SANTO DOMINGO (Reuters) – U.S. Secretary of State Mike Pompeo highlighted the importance of democratic institutions in the Dominican Republic in a phone call with President Danilo Medina, according to a statement released ahead of the Caribbean nation’s 2020 election.
The call between the two politicians comes amid widespread concern over Medina’s efforts to ramrod a constitutional amendment through Congress that would remove the hurdles to his third consecutive bid for presidency.
“The two discussed the importance of all political actors in the Dominican Republic preserving democratic institutions, and adherence to rule of law and the constitution, particularly in the lead-up to the 2020 elections in the Dominican Republic,” a U.S. spokeswoman said in a statement.
Medina’s opponents have accused him of trying to grab power and have staged protests in front of the country’s congress over the last two weeks, prompting the unprecedented deployment of army troops in the area surrounding the building.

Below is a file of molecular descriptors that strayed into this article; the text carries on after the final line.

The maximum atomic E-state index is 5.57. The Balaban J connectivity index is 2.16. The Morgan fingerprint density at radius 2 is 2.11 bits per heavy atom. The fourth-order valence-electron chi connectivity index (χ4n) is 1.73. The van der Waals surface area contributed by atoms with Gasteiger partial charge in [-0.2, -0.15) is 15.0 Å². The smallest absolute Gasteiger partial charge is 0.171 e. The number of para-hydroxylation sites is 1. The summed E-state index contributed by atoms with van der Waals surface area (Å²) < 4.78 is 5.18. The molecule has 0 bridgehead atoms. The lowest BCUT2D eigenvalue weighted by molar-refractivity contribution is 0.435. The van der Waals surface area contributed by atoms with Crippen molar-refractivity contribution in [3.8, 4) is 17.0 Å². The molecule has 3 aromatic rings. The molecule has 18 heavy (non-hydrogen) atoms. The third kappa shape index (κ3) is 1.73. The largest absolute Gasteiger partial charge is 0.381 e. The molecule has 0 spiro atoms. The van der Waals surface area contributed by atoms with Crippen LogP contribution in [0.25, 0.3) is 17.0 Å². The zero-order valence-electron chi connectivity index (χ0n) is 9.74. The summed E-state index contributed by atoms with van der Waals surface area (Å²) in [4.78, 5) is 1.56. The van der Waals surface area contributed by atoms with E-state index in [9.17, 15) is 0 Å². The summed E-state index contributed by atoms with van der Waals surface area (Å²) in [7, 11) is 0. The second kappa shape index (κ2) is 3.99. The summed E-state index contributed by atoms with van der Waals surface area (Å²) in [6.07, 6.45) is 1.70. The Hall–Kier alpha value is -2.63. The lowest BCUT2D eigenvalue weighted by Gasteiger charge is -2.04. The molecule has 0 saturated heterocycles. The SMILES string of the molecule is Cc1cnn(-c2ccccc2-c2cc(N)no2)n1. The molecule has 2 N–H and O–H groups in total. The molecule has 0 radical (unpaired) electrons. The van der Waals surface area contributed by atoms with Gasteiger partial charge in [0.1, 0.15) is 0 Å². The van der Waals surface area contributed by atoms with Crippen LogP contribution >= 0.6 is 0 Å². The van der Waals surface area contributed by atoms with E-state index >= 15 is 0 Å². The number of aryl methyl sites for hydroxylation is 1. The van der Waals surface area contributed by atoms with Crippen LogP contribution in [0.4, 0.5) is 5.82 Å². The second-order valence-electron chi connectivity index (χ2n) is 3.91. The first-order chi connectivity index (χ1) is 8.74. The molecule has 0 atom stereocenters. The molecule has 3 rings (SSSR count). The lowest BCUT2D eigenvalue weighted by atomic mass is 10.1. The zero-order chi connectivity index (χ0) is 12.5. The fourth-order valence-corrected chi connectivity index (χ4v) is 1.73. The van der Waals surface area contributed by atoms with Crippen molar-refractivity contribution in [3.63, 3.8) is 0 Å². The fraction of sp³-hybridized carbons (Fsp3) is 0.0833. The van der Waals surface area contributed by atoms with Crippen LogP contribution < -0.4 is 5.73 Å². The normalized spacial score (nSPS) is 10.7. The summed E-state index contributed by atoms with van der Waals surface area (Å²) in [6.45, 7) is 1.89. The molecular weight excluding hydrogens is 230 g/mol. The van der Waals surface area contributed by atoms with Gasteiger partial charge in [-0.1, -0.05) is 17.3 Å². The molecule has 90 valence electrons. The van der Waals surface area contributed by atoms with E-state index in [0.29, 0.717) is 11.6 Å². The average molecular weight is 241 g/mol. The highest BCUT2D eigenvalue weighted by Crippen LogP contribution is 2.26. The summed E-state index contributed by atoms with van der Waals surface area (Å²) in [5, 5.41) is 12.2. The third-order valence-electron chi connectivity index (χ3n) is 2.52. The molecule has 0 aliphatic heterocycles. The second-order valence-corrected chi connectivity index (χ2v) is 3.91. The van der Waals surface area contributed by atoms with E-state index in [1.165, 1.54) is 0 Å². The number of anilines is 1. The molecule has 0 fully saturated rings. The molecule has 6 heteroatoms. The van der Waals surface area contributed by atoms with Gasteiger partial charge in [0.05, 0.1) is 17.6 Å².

“President Medina told Secretary Pompeo that he had not had made a decision about the 2020 elections, and, whatever his decision, the process would surely conform with the constitution and laws,” according to a statement on the presidency’s website.
More demonstrations are expected Friday, after opposition leader Luis Abinader announced a protest to demand respect for the country’s constitution, which limits presidents to two terms in office.
The Dominican Republic is still reeling from several reported deaths of tourists in the past month that have raised concerns that tourism, its major source of income, could dwindle as a result.
(Reporte de Jorge Pineda in Santo Domingo; writing by Stefanie Eschenbacher; Editing by Michael Perry)